The purpose of this study is to examine the friendship composition among high school teenagers and analyze the demographic patterns of the friendship links. Furthermore, the authors estimate if friendship composition have an effect on educational outcomes. The authors intend to close some gaps in the teenage friendship literature by focusing on the effects of the peer composition rather than the cohort quality of the teenager. They use survey data from the National Longitudinal Study of Youth Adolescent Health (Add Health) to conduct the analysis.
With the use survey data they identify teenagers who have mutually identified themselves as friends, and define these friendship links using the demographic attributes of the students who are in that friendship group. Furthermore, the authors exclude friendship links between schools and between grades. Although this may seem too restrictive, the data indicates that 80 percent of all friendship links are within the same grade of the same school. Additionally, only same gender friendship links are being considered to avoid any romantic relationships in the model.
Using this information, a probability model is constructed to describe the probability of a friendship link between any pair of students. This probability is given as a function of demographic composition of each cohort. This model suggest that, the probability of a friendship formation does not exclusively depends on the cohort composition but also on the size of the cohort.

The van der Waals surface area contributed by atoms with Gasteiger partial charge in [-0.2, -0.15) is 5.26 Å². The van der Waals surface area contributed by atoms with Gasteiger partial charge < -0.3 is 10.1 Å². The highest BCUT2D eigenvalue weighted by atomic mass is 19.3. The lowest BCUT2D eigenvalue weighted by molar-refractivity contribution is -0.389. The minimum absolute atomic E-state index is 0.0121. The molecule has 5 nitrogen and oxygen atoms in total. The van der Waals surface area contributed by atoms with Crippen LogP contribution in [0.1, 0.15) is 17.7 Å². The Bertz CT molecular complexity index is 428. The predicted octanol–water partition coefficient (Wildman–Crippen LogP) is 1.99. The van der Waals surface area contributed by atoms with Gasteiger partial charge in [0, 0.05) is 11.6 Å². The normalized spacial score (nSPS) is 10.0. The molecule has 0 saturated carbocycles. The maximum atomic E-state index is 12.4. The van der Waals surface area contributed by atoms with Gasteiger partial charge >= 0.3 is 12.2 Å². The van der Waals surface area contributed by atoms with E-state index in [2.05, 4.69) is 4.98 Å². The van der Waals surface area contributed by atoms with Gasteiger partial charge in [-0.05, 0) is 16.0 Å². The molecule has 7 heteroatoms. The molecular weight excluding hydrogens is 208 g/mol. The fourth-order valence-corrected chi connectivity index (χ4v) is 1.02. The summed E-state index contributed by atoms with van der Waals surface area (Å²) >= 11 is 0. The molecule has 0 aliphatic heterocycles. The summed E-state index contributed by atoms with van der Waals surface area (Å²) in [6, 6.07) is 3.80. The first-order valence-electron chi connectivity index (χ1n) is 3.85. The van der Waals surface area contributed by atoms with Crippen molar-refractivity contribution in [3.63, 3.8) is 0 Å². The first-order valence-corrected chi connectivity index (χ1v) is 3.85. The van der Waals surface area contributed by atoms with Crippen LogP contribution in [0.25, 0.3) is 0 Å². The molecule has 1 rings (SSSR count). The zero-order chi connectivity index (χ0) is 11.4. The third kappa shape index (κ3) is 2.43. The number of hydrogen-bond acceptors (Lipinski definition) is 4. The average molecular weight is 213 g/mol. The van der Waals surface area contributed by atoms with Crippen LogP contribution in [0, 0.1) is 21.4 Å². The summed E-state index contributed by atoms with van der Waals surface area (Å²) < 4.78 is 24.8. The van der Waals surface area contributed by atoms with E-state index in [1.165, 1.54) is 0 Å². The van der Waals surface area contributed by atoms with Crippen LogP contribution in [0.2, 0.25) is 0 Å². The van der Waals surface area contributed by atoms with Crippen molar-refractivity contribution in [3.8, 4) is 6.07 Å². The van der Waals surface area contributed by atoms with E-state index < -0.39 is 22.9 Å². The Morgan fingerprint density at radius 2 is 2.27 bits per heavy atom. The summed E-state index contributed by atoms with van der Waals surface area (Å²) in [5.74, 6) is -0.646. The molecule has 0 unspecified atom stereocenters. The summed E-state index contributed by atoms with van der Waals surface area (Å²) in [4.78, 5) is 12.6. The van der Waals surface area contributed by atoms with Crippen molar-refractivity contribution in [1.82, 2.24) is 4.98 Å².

Summary statistics indicate an average of 2.65 one-directional friendships for a male students and 3.1 one-directional friends for a female student. These numbers are much lower when mutual friends are being considered, at 0.69 friends for a male and 1.1 friends for a female student. One limitation of this statistic is that the authors fail to calculate the average number of friends for each age group. This would be...